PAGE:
March Madness: Here comes more NCAA tournament expansion talk to fix what isn't broken

March Madness is damn near perfect. If anything, the 'First Four' should be wiped out.

Over a chaotic conference championship weekend, five teams that weren’t otherwise going to make the NCAA tournament rose up, won their league tournament and secured a bid … or stole one, depending on your viewpoint.

North Carolina State took the ACC’s automatic spot, UAB the American, Duquesne the Atlantic 10, New Mexico the Mountain West and Oregon the Pac-12.

That turned the race for one of the 37 at-large bids into a race for one of the 32 at-large bids. All those lists of “last four in” quickly became "first four (actually five) out.”

To say there was disappointment, anger and disillusion would understate things. It’s a tough way to end a season. It was also an exciting week of basketball mayhem and one, perhaps, everyone should cherish.

And yet at least some of the powers that be are discussing expanding the NCAA men's tournament field from 68 teams to 76 or 80 or who knows how many. And they may just use what just happened — the aforementioned exciting week of basketball mayhem — as fuel for their reasoning.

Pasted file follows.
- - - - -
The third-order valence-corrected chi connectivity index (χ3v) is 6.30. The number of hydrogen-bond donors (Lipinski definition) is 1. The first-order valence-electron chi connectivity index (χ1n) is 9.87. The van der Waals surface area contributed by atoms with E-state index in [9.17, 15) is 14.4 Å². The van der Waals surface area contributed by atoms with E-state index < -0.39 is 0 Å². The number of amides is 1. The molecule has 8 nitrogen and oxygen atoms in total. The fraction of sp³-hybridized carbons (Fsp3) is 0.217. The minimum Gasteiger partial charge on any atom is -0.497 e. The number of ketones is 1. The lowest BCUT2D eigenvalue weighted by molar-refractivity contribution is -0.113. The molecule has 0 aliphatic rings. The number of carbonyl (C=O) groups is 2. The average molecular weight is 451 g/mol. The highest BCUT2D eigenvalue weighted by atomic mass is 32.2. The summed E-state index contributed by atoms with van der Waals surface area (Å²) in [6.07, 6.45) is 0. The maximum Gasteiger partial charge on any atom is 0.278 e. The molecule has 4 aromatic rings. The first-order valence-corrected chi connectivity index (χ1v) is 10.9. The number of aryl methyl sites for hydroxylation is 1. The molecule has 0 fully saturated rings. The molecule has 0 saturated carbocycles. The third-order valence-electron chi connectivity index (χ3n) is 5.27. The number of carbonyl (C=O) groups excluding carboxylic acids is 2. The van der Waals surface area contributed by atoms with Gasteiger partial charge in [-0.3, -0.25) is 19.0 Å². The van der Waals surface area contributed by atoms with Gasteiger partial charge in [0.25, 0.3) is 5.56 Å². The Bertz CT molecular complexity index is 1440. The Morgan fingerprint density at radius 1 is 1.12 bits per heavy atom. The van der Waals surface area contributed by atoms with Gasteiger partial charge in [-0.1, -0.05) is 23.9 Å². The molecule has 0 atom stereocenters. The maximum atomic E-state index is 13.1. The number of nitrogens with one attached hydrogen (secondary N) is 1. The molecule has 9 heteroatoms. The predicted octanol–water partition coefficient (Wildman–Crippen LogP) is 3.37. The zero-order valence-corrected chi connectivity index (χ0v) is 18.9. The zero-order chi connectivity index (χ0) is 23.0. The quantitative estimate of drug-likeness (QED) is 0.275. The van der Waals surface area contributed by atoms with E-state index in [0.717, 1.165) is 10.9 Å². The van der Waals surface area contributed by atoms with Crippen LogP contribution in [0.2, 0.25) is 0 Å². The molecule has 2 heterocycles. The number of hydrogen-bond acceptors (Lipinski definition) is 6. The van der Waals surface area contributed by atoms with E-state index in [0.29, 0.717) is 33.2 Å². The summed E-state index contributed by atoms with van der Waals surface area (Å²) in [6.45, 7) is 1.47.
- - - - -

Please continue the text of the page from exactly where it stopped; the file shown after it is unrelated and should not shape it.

“Nothing remains static,” SEC commissioner Greg Sankey told ESPN last week.

It wasn’t the first time Sankey has raised the issue of expansion, but his reasoning set off alarm bells.

He pointed to a 2021 run by 11-seed UCLA from the First Four to the Final Four or the 2018 tourney when 11-seed Syracuse made the Sweet 16 as proof that there are bubble teams from power conferences capable of great things but might not get a chance in a 68-team field.

“That just tells you that the bandwidth inside the top 50 is highly competitive,” Sankey said. “We are giving away highly competitive opportunities for automatic qualifiers [from smaller leagues].”

Oh, boy.

Sankey later spoke to the media and clarified some of his comments, noting he is just one guy offering one opinion in the hopes of spurring one discussion about expansion. All fair. He’s also the most powerful person in college athletics, is extremely intelligent and is known for choosing his words not merely carefully but strategically.

Duquesne 's Kareem Rozier, front right, congratulates head coach Keith Dambrot, left, after an NCAA college basketball game against Virginia Commonwealth in the championship of the Atlantic 10 Conference tournament Sunday, March 17, 2024, in New York. (AP Photo/Peter K. Afriyie)
Duquesne's Kareem Rozier congratulates head coach Keith Dambrot, left, after the Dukes beat Virginia Commonwealth to win the Atlantic 10 Conference tournament and qualify for their first NCAA tournament in 47 years. (AP Photo/Peter K. Afriyie)

When the sentiment expressed is leagues like the SEC are “giving away” slots to smaller league champions, yeah, everyone’s ears should perk up. No one owns this tournament. It’s America’s tournament. Or should be.

March Madness is damn near perfect. If anything, the “First Four” could be wiped out, returning things to the symmetrical 64-team field that operated from 1985-2000. Expansion is unnecessary.